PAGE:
Verses of Enchantment – Review
Follow Genre: Deck builder
Developer: Nachtvlam
Publisher: Nachtvlam
Platform: PC
Tested on: PC

Verses of Enchantment – Review

Site Score
Good: Interesting poem generator mechanic, Beautiful classical art
Bad: Pretty pricey for the amount of content
User Score
(1 votes)
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VN:R_U [1.9.22_1171]
Rating: 10.0/10 (1 vote cast)

We don’t want to be overly patriotic, but of course, there’s a special place in our hearts for any game made by a Belgian developer. Nachtvlam released their debut title at the start of this month, and it happens to be a little deck builder called Verses of Enchantment. Now, we do know deck builders have been all the rage lately and plenty of people are growing sick of the genre, but we still wanted to give this game a fair shot. And thus we’re happy to report that there are definitely some fun surprises hidden in this one.


A voiced opening cutscene set over a series of classical paintings explains to us that Verses of Enchantment takes place in a world where poetry and magic are inherently interwoven. Specifically, through writing and prose, wizards can conduct their abilities. A certain unnamed wizard made an important discovery that got him shunned from society and he had to flee to a small island off the coast to stay safe. Obviously, the game does not mention quite yet what said discovery was. You play as the child of said wizard, who was taught by his father as a young boy and you now set out into the world to develop your magical abilities. Sadly, the discovery your father made is going to come back as a horrible burden for you.


Verses of Enchantment makes full use of its inspiration by actually building the game out of classical art. Every background, character portrait, and card from your deck shows off a gorgeous artwork. This is in stark contrast to the game’s map and UI which look very stylized and simple. The developers made sure the art styles never mash in a way that’s jarring though. The artworks used include paintings from plenty of notable Belgian 18th-century artists and other European masters. They’re all in the public domain too, meaning it’s a clever workaround for the developers if they know they aren’t the best designers themselves. It ends up fitting the atmosphere of the game perfectly.


Also fitting the atmosphere is the music of this game. It’s soft, charming, and classical without getting boring. It’s an interesting blend to pull off but we’d say it works well here. When you play your cards, you can expect to hear all the usual sound effects that are usually present in this genre. It’s all there, sword noises when you do damage, an igniting flame when you burn an opponent, and so on. There’s not a lot of voice acting in the game so be prepared to do a fair bit of reading, though the voice acting that is present is very well executed.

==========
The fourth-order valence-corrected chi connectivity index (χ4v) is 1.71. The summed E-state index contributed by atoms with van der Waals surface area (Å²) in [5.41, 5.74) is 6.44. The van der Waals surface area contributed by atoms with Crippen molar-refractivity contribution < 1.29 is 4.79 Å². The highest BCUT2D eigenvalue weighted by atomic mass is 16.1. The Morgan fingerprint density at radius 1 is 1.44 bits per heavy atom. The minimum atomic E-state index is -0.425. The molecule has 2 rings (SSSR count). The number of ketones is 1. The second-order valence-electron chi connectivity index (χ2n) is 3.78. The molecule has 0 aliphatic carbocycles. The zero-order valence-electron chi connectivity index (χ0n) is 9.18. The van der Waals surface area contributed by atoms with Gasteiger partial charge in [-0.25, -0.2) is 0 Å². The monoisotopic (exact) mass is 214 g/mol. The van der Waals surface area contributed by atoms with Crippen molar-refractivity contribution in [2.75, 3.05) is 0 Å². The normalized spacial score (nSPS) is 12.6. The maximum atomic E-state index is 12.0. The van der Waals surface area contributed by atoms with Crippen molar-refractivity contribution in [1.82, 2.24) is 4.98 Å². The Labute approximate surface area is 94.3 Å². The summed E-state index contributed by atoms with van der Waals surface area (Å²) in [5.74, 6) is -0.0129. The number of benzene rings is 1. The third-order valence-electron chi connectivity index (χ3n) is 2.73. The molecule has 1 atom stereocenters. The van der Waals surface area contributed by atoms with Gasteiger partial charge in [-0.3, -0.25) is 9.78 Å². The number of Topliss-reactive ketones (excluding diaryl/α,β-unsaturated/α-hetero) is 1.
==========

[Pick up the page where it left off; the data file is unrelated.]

Verses of Enchantment is a deck builder with an almost open-world feel to it. During the campaign mode, you’re not traversing down a straight line but you can choose where to go along the map. While doing so, you can run into other wizards and fight them. If you win, you can get a new card for your deck or claim gold as your reward. The second one is necessary for buying rations in the towns you visit. Rations are a consumable supply you need to move around on the map and progress. However, the main focus of the game is the battles.

Like most deck builders, the combat system is turn-based. During your turn, you must play three cards. Then your enemy plays three cards during theirs. You have all the basic mechanics: cards that damage your opponent, cards to heal yourself with, and status effects of all kinds. What makes Verses of Enchantment unique is that every card has a single word as its name. These words are also associated with themes, such as ‘brilliance’, ‘gloom’, or ‘nature’. At the end of your turn, a poem is generated based on the three cards you’ve played. They’re not always very sensical and good, but that’s the downfall of them being generated with AI. They do influence your next round, however.

Some cards in your deck might only work if you have certain themes and words pop up in your poem. This means you have to not only think about the effects of the cards you are currently playing, but also the verses they might generate, what cards you have in your hand, and how those two will work together in the next round. It’s hard to get used to at first, but it’s the difference between this game being another dime in a dozen for the deck building genre or it actually managing to be interesting. It adds a layer of strategy to the game you can’t find in other deck builders.

Aside from the campaign mode, you can also choose gauntlet mode. This mode has no story or open world but is an endless series of battles where you can add a card to your deck upon each win. Lastly, versus mode is just one isolated battle. You can play against any NPC wizard you’ve met in the campaign or challenge a friend.


Despite not offering a ton of content, Verses of Enchantment does have enough fresh ideas to make it enjoyable. The generated poetry can be hit or miss, but the strategy behind it is interesting and it’s quite satisfying to come up with strategies of your own. Plus, we’re always more than happy to cheer on a Belgian developer, especially when they release a title that’s a lot of fun to play. We can’t wait to see what Nachtvlam has in store for us in the future.

VN:R_U [1.9.22_1171]
Rating: 10.0/10 (1 vote cast)
VN:R_U [1.9.22_1171]
Rating: 0 (from 0 votes)
Verses of Enchantment - Review, 10.0 out of 10 based on 1 rating

Games are my escape and writing is my passion.

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